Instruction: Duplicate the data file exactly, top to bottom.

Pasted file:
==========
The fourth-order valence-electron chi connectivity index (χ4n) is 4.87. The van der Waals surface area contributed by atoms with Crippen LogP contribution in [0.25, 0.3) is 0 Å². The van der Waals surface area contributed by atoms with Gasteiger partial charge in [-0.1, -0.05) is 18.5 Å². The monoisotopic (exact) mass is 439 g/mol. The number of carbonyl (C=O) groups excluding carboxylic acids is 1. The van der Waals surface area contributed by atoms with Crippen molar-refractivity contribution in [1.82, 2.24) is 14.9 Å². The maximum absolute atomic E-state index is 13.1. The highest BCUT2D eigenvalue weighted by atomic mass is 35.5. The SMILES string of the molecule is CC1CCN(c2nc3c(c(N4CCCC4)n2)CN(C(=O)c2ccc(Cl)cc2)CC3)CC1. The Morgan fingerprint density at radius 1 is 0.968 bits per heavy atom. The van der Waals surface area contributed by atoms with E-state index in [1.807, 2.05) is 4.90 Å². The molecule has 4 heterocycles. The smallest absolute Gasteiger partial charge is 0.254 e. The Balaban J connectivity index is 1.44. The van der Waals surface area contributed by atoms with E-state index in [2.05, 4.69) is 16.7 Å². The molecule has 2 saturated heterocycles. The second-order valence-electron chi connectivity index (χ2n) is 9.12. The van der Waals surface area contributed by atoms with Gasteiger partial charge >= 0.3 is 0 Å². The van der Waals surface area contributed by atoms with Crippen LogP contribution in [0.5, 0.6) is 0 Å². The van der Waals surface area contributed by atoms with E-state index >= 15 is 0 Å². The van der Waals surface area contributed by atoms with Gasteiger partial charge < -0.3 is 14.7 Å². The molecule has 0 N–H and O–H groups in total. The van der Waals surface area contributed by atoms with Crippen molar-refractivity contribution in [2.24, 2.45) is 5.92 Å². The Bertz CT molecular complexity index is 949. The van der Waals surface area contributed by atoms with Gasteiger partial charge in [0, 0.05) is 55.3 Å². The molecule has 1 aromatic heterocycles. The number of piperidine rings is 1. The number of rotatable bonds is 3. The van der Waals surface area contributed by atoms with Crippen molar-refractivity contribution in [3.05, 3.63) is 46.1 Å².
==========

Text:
The fourth-order valence-electron chi connectivity index (χ4n) is 4.87. The van der Waals surface area contributed by atoms with Crippen LogP contribution in [0.25, 0.3) is 0 Å². The van der Waals surface area contributed by atoms with Gasteiger partial charge in [-0.1, -0.05) is 18.5 Å². The monoisotopic (exact) mass is 439 g/mol. The number of carbonyl (C=O) groups excluding carboxylic acids is 1. The van der Waals surface area contributed by atoms with Crippen molar-refractivity contribution in [1.82, 2.24) is 14.9 Å². The maximum absolute atomic E-state index is 13.1. The highest BCUT2D eigenvalue weighted by atomic mass is 35.5. The SMILES string of the molecule is CC1CCN(c2nc3c(c(N4CCCC4)n2)CN(C(=O)c2ccc(Cl)cc2)CC3)CC1. The Morgan fingerprint density at radius 1 is 0.968 bits per heavy atom. The van der Waals surface area contributed by atoms with E-state index in [1.807, 2.05) is 4.90 Å². The molecule has 4 heterocycles. The smallest absolute Gasteiger partial charge is 0.254 e. The Balaban J connectivity index is 1.44. The van der Waals surface area contributed by atoms with E-state index in [2.05, 4.69) is 16.7 Å². The molecule has 2 saturated heterocycles. The second-order valence-electron chi connectivity index (χ2n) is 9.12. The van der Waals surface area contributed by atoms with Gasteiger partial charge >= 0.3 is 0 Å². The van der Waals surface area contributed by atoms with Crippen LogP contribution in [0.5, 0.6) is 0 Å². The van der Waals surface area contributed by atoms with E-state index >= 15 is 0 Å². The van der Waals surface area contributed by atoms with Gasteiger partial charge < -0.3 is 14.7 Å². The molecule has 0 N–H and O–H groups in total. The van der Waals surface area contributed by atoms with Crippen molar-refractivity contribution in [2.24, 2.45) is 5.92 Å². The Bertz CT molecular complexity index is 949. The van der Waals surface area contributed by atoms with Gasteiger partial charge in [0, 0.05) is 55.3 Å². The molecule has 1 aromatic heterocycles. The number of piperidine rings is 1. The number of rotatable bonds is 3. The van der Waals surface area contributed by atoms with Crippen molar-refractivity contribution in [3.05, 3.63) is 46.1 Å².